An easy way to save money is to move your savings from your brick and mortar bank down the street to a high-yield savings account.

We went from PNC Bank where we were making 0.01% interest to Ally Bank where we’re now making 2.2% interest (and rising). This simple switch could help you save hundreds per year.

Related Podcast: Interview with Ally Bank and Savings Motivation Tips

15. Do a Home Energy Audit

Call your electric or your natural gas company and ask them how you can save on your monthly bill.

Our electric company did a free audit of our house to point out areas where we may want to add insulation. Also, they gave us around 30 free LED light bulbs. It was awesome! I haven’t changed a lightbulb in like a year.

On another energy efficiency note, we bought a Nest thermostat a couple of years ago. Initially, it’ll cost you some money but Nest says the product pays for itself in two years. If you plan on living in your house for longer than two years like us, it’s a good investment.

One nice side effect is that our Nest has reduced fights about the temperature in our house. I was always turning it down, Nicole was always turning it up and now it’s set perfectly for our lives. Fewer fights and a lower bill … thanks, Nest!

Okay, we went over 15 areas where can save, Jane!

I know all of these won’t fit your situation perfectly, but hopefully, you can get a few saving nuggets out of this and create some breathing room for your young family.

15 Ways To Save Money When You're Living Paycheck to Paycheck

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Marriage, Kids and Money, Andy Hill
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Money Master of the Week

Michael, his wife and their little baby just became DEBT FREE!

Michael is Debt Free

In 3 years and 4 months, they paid off $69,084.83!  This includes both of their student loans, credit cards, and cars!  They also cash flowed having a baby and some unexpected medical expenses for her.

They give major thanks for their debt freedom success to Dave Ramsey and his book the Total Money Makeover. After all, Dave is the debt crushing master!

Now Michael and his wife are moving on to building up a healthy emergency fund to support their growing young family.

Michael is our Money Master of the Week!

Share Your Wins

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If you have a financial victory you want to share on this show, please leave me a voicemail (or an email) and include the following:

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Your story will inspire others to save more, make more and plan for their family’s future.


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Carpe Diem Quote

“If you would be wealthy, think of saving as well as getting.”

–Benjamin Franklin


What are other ways you can save?

Please let us know in the comments below.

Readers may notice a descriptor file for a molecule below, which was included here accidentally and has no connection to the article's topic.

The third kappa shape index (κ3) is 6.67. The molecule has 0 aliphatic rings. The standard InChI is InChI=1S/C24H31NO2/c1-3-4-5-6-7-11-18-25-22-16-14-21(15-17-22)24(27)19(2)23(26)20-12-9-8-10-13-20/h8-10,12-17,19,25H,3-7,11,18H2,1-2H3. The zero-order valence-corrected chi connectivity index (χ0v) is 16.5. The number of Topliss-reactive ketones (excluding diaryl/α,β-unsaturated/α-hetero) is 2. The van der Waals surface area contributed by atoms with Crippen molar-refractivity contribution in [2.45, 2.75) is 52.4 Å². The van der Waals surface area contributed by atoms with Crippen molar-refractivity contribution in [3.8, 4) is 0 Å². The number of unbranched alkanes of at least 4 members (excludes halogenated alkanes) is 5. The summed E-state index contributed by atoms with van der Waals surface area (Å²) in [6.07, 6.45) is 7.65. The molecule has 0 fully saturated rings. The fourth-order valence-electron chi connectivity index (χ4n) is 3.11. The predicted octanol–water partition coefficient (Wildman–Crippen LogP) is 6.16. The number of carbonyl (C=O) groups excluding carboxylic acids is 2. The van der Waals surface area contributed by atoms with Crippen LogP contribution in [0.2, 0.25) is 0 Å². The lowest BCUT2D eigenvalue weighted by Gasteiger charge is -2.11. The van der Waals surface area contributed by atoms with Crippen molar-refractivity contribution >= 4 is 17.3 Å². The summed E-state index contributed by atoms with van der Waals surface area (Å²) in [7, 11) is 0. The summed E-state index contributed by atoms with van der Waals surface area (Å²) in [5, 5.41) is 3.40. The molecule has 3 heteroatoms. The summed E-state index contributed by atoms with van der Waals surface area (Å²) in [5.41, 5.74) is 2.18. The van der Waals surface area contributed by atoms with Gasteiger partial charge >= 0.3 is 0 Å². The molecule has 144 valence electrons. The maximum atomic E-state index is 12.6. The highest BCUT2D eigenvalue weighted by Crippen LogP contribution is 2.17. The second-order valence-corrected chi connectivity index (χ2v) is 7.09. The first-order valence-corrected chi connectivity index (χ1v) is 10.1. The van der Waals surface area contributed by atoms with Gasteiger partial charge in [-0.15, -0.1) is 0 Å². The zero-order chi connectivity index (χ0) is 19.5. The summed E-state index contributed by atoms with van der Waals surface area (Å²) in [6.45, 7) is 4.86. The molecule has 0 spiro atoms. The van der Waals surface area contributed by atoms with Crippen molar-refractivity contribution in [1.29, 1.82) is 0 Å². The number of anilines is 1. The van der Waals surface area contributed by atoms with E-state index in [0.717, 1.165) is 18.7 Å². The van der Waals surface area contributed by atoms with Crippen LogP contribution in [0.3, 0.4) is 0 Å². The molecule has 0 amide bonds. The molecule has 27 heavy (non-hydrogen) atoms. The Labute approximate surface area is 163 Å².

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Marriage, Kids and Money, Andy Hill
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Author: Andy Hill

Andy Hill is the host of the Marriage, Kids and Money Podcast which focuses on helping young families build wealth. This 5-star rated podcast was nominated as "Best New Personal Finance Podcast" by Plutus. Andy's advice and personal finance experience have been featured in major media outlets like Business Insider, MarketWatch and NBC News.

2 thoughts on “15 Ways to Save More Money When You’re Living Paycheck to Paycheck”

  1. Andy, Great podcast. I wish I had had such a thing when we had a young family. I still enjoy listening even though I’m an empty nester.

    I think you missed a very important 16th way to save money and that is to learn to cook! And I don’t mean picking up the expensive, pre-made food at the grocery store that is just adding to the corporate bottom line. Having confidence in the kitchen can save so much money over the years. Not just in grocery bills and less wasted food, but also in entertainment costs. We have saved countless dollars by being able to share meals with friends (whether pot luck or a true dinner party). We’ve had soup nights for years with one of the clubs we belong to…we put up soup and everyone brings an app, bread or dessert, plus their spoon and bowl. A true recipe for laughs.

    Plus, you get to teach your children a true life skill. They started with easy things like mixing a vinaigrette, moved on to baking, and even ended up doing Foreign Cookery 4-H projects. Most of our daughters’ friends have no idea what to do in the kitchen and are well on their way to indebtedness when they could save so much money learning their way around a frying pan. I think our college-bound daughter paid us the highest compliment possible when she was asked by an adult friend what was the biggest thing she learned from her parents?: “They taught me to cook”.

    Start small, maybe with another couple, and learn as you go. Even if something fails, you can always blame it on the recipe.

    Bon Appetit!

    1. Such a good point! And I’m so glad you mentioned that.

      We love making food at home and it helps us to stay healthier too.

      It’s a lot of fun as well!